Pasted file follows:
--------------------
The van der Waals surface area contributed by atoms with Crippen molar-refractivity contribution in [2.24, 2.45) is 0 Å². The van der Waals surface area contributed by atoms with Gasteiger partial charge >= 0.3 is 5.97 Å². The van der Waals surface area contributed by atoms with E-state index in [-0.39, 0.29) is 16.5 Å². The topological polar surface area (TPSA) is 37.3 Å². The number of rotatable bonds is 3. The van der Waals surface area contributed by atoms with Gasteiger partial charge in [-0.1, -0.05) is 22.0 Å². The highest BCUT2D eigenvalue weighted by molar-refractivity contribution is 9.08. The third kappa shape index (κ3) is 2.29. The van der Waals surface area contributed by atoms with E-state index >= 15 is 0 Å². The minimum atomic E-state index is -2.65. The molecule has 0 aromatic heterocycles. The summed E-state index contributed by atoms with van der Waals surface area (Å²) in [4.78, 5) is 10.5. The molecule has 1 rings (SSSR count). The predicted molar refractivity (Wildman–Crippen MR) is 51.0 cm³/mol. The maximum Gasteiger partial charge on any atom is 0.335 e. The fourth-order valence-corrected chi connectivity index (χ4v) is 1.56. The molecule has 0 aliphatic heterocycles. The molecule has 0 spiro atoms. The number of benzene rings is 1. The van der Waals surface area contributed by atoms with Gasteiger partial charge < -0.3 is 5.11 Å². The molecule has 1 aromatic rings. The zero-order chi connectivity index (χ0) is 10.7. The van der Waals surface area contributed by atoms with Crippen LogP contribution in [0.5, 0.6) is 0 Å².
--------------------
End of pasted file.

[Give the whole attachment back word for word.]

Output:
The van der Waals surface area contributed by atoms with Crippen molar-refractivity contribution in [2.24, 2.45) is 0 Å². The van der Waals surface area contributed by atoms with Gasteiger partial charge >= 0.3 is 5.97 Å². The van der Waals surface area contributed by atoms with E-state index in [-0.39, 0.29) is 16.5 Å². The topological polar surface area (TPSA) is 37.3 Å². The number of rotatable bonds is 3. The van der Waals surface area contributed by atoms with Gasteiger partial charge in [-0.1, -0.05) is 22.0 Å². The highest BCUT2D eigenvalue weighted by molar-refractivity contribution is 9.08. The third kappa shape index (κ3) is 2.29. The van der Waals surface area contributed by atoms with E-state index >= 15 is 0 Å². The minimum atomic E-state index is -2.65. The molecule has 0 aromatic heterocycles. The summed E-state index contributed by atoms with van der Waals surface area (Å²) in [4.78, 5) is 10.5. The molecule has 1 rings (SSSR count). The predicted molar refractivity (Wildman–Crippen MR) is 51.0 cm³/mol. The maximum Gasteiger partial charge on any atom is 0.335 e. The fourth-order valence-corrected chi connectivity index (χ4v) is 1.56. The molecule has 0 aliphatic heterocycles. The molecule has 0 spiro atoms. The number of benzene rings is 1. The van der Waals surface area contributed by atoms with Gasteiger partial charge < -0.3 is 5.11 Å². The molecule has 1 aromatic rings. The zero-order chi connectivity index (χ0) is 10.7. The van der Waals surface area contributed by atoms with Crippen LogP contribution in [0.5, 0.6) is 0 Å².